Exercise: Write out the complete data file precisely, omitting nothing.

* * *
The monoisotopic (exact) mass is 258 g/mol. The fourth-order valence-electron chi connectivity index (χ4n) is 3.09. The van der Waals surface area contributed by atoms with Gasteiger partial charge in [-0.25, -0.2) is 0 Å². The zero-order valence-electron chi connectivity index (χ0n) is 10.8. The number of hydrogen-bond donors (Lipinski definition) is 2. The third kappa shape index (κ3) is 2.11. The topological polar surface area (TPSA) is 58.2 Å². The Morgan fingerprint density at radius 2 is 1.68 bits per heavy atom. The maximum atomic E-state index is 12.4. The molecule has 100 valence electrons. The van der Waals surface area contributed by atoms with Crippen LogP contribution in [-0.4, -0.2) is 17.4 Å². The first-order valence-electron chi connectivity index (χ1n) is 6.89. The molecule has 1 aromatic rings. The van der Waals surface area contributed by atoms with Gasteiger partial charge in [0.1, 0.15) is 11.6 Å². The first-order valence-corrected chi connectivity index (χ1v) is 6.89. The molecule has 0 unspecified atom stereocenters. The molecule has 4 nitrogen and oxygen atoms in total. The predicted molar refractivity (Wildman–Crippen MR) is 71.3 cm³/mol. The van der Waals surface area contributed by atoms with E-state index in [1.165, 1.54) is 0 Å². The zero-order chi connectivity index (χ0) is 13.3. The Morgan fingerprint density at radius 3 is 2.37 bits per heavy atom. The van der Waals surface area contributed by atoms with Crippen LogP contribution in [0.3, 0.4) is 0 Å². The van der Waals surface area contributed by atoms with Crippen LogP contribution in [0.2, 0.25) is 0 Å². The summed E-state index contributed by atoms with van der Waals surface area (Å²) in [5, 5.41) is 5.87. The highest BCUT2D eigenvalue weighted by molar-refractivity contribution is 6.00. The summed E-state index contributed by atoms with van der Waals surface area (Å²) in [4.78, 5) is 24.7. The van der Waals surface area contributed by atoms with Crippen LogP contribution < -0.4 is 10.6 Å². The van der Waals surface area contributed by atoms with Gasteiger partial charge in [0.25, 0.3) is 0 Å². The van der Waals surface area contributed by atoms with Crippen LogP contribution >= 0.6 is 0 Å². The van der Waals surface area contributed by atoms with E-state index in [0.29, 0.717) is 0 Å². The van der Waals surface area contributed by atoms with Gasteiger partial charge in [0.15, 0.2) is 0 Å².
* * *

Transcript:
The monoisotopic (exact) mass is 258 g/mol. The fourth-order valence-electron chi connectivity index (χ4n) is 3.09. The van der Waals surface area contributed by atoms with Gasteiger partial charge in [-0.25, -0.2) is 0 Å². The zero-order valence-electron chi connectivity index (χ0n) is 10.8. The number of hydrogen-bond donors (Lipinski definition) is 2. The third kappa shape index (κ3) is 2.11. The topological polar surface area (TPSA) is 58.2 Å². The Morgan fingerprint density at radius 2 is 1.68 bits per heavy atom. The maximum atomic E-state index is 12.4. The molecule has 100 valence electrons. The van der Waals surface area contributed by atoms with Crippen LogP contribution in [-0.4, -0.2) is 17.4 Å². The first-order valence-electron chi connectivity index (χ1n) is 6.89. The molecule has 1 aromatic rings. The van der Waals surface area contributed by atoms with Gasteiger partial charge in [0.1, 0.15) is 11.6 Å². The first-order valence-corrected chi connectivity index (χ1v) is 6.89. The molecule has 0 unspecified atom stereocenters. The molecule has 4 nitrogen and oxygen atoms in total. The predicted molar refractivity (Wildman–Crippen MR) is 71.3 cm³/mol. The van der Waals surface area contributed by atoms with E-state index in [1.165, 1.54) is 0 Å². The zero-order chi connectivity index (χ0) is 13.3. The Morgan fingerprint density at radius 3 is 2.37 bits per heavy atom. The van der Waals surface area contributed by atoms with Crippen LogP contribution in [0.3, 0.4) is 0 Å². The van der Waals surface area contributed by atoms with Crippen LogP contribution in [0.2, 0.25) is 0 Å². The summed E-state index contributed by atoms with van der Waals surface area (Å²) in [5, 5.41) is 5.87. The highest BCUT2D eigenvalue weighted by molar-refractivity contribution is 6.00. The summed E-state index contributed by atoms with van der Waals surface area (Å²) in [4.78, 5) is 24.7. The van der Waals surface area contributed by atoms with Crippen LogP contribution < -0.4 is 10.6 Å². The van der Waals surface area contributed by atoms with Gasteiger partial charge in [0.25, 0.3) is 0 Å². The van der Waals surface area contributed by atoms with Crippen LogP contribution >= 0.6 is 0 Å². The van der Waals surface area contributed by atoms with E-state index in [0.29, 0.717) is 0 Å². The van der Waals surface area contributed by atoms with Gasteiger partial charge in [0.15, 0.2) is 0 Å².